"There's no return address," Melanie said, turning over the envelope.
Chris felt oddly frustrated at not being able to reply to the writer. Many of the actors she knew didn't answer their fan mail at all or referred it to a service for handling, but she had always replied to everything, and it amounted to twenty or thirty letters a month, jumping to a hundred after the release of a new film. Melanie wrote the replies, and Chris signed them.
"Then call the security patrol and ask them to keep a watch on my mailbox."
Melanie gave her the "you-can't-be-serious" look. "Chris, don't you think you're overreacting? It's a letter, not a bomb."
Chris laughed. "You're right." Jesus, she thought, why am I letting a little thing like this get to me?
Melanie glanced at her watch. "You're due at Graham Hong's in twenty minutes for your class, and Danny's doing your hair here at one."
"Right, I'd better get going." Chris grabbed her duffel and entered the garage through the study door. A moment later, she was driving down Stone Canyon, past the Bel-Air Hotel, toward Sunset in the Mercedes 500SL convertible. It amused her that in Bel-Air and Beverly Hills, there were so many of the flashy little cars that she could think of hers as anonymous.
Graham Hong turned out to be big for an Asian--over six feet and well-muscled, yet lithe. He taught in his home and it was nothing like a gym, more of a teahouse. Hong greeted Chris with a cup of tea and asked her to sit down.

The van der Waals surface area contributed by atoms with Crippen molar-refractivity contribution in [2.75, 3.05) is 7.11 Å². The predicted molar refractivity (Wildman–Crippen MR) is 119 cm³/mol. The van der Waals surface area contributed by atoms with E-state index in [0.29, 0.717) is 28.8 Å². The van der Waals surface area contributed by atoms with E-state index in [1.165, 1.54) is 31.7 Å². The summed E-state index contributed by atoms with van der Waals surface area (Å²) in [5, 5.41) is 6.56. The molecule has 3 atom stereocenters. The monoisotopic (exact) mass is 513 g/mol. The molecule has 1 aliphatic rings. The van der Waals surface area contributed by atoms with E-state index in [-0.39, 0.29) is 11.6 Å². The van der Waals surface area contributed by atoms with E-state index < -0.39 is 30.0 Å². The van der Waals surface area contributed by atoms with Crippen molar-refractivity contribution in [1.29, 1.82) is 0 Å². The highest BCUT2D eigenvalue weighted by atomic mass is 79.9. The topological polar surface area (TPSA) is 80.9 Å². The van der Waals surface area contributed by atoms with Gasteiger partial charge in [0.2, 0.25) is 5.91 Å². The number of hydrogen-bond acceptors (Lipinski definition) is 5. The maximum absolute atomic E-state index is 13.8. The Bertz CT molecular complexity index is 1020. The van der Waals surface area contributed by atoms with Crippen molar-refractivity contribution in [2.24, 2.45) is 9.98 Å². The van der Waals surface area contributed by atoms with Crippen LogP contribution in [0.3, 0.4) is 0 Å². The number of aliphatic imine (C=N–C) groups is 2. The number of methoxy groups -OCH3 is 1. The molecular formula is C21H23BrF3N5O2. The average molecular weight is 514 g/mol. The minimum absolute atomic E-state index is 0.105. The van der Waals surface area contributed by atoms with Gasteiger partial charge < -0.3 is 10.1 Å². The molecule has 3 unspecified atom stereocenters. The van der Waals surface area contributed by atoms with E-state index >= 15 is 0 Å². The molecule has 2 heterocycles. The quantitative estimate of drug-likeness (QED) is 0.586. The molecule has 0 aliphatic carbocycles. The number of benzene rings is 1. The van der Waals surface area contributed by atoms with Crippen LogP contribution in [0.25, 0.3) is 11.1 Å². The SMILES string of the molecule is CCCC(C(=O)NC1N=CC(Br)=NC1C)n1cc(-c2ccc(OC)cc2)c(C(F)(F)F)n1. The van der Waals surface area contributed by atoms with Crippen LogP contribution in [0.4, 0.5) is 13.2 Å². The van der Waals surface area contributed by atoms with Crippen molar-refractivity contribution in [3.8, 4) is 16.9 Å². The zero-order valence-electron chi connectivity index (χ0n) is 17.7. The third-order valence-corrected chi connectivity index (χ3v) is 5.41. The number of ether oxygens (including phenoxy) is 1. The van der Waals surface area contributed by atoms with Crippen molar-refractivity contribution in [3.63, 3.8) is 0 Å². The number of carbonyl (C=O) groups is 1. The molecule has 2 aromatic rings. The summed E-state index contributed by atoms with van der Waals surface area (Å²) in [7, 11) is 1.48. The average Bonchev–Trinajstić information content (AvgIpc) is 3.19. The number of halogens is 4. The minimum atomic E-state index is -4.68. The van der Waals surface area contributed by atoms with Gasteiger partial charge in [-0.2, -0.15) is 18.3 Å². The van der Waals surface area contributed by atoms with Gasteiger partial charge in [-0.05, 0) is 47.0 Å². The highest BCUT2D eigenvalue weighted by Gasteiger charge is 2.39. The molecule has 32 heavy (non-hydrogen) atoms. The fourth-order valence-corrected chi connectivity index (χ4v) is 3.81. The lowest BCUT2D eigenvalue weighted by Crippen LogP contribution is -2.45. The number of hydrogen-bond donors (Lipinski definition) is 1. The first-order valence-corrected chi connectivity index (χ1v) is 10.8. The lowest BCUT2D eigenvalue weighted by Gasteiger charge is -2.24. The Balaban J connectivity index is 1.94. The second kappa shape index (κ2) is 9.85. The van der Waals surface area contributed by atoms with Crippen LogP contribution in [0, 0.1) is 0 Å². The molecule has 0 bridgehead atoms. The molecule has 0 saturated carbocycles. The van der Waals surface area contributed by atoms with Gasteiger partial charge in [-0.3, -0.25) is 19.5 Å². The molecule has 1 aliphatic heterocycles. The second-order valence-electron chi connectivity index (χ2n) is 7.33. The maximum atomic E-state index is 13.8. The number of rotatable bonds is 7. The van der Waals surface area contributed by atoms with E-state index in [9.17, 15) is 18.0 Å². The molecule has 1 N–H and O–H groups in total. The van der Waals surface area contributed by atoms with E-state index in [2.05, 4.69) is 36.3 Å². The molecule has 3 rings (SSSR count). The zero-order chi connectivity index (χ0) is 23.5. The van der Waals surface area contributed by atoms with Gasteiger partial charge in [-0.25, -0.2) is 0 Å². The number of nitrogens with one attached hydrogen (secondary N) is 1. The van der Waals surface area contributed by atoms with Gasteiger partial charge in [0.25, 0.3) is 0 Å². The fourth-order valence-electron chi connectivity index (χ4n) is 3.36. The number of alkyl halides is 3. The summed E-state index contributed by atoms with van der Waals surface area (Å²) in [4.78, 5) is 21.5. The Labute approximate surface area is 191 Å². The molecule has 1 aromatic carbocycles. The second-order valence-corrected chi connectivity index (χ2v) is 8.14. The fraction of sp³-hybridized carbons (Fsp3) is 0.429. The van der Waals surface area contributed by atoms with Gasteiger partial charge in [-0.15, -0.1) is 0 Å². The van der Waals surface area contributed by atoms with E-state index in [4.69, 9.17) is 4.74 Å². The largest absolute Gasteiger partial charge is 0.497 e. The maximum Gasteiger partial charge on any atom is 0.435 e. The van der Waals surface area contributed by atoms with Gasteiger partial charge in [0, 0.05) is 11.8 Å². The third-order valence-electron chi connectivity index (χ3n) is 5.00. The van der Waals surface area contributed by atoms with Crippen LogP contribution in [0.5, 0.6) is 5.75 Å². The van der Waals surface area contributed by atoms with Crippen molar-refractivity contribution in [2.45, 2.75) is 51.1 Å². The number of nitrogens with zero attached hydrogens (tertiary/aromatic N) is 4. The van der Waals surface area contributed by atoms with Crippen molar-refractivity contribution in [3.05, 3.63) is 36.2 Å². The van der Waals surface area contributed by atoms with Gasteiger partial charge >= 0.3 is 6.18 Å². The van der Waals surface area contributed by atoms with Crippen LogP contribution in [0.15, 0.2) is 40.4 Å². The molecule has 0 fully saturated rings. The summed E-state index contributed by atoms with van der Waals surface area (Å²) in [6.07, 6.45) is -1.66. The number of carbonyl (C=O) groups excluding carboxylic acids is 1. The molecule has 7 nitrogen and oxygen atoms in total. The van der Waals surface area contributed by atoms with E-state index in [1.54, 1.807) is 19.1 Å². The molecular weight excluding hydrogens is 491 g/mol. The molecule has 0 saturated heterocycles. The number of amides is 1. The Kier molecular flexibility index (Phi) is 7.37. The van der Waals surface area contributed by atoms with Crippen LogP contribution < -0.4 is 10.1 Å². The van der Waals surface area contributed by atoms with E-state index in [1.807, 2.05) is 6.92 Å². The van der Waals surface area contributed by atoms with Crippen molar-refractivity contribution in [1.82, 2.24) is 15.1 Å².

"Have you ever had any martial arts training?" he asked. His voice was accentless California; no trace of anything Asian.
"None," she replied.
He beamed at her. "I'm so glad."
"Why?" she asked.
"Any dance experience?"
"I started as a dancer, in New York."
"Very good. Do you work out with a trainer?"
"No, I have a little gym at home. I'm in good shape."
"Good, then you will not tire easily."
"Graham," she said, "if I tired easily I wouldn't be an actress."
He laughed appreciatively.
"Why is dance training better than martial arts?"
"I've read the script," he said. "What we want for this picture is not anything ritualistic, but simply dirty fighting. Your dance experience will help greatly with your balance, and ultimately, it will make you more graceful." He stood. "If you've finished your tea, let's begin." He slid back a screen, revealing a good-sized room furnished only with a wall-to-wall mat and a canvas dummy. One wall was mirrored, with a ballet barre.
"First, some basics," Hong said. "Let's say that you find yourself in a fight--a fight with a man who is larger and heavier than you. How would you approach this fight?"
"I'd kick him in the crotch," Chris replied.
"Because I've been led to believe that would disable him."
"It might, if you caught him unawares. You might have more success kicking him in the shin, or better, the knee."
"Why there, instead of the crotch?"
"The idea is to inflict as much pain as possible with your first strike. It is the pain that is disabling. There is nothing in the testicles that is inherently disabling, except the pain caused when they are struck. If you are wearing hard shoes, you can inflict disabling--or at least, very distracting--pain in the shin. But if you kick in the knee, you can actually disable, even while barefoot or wearing soft shoes. The knee is a complex and vulnerable structure."
"Very interesting," Chris said.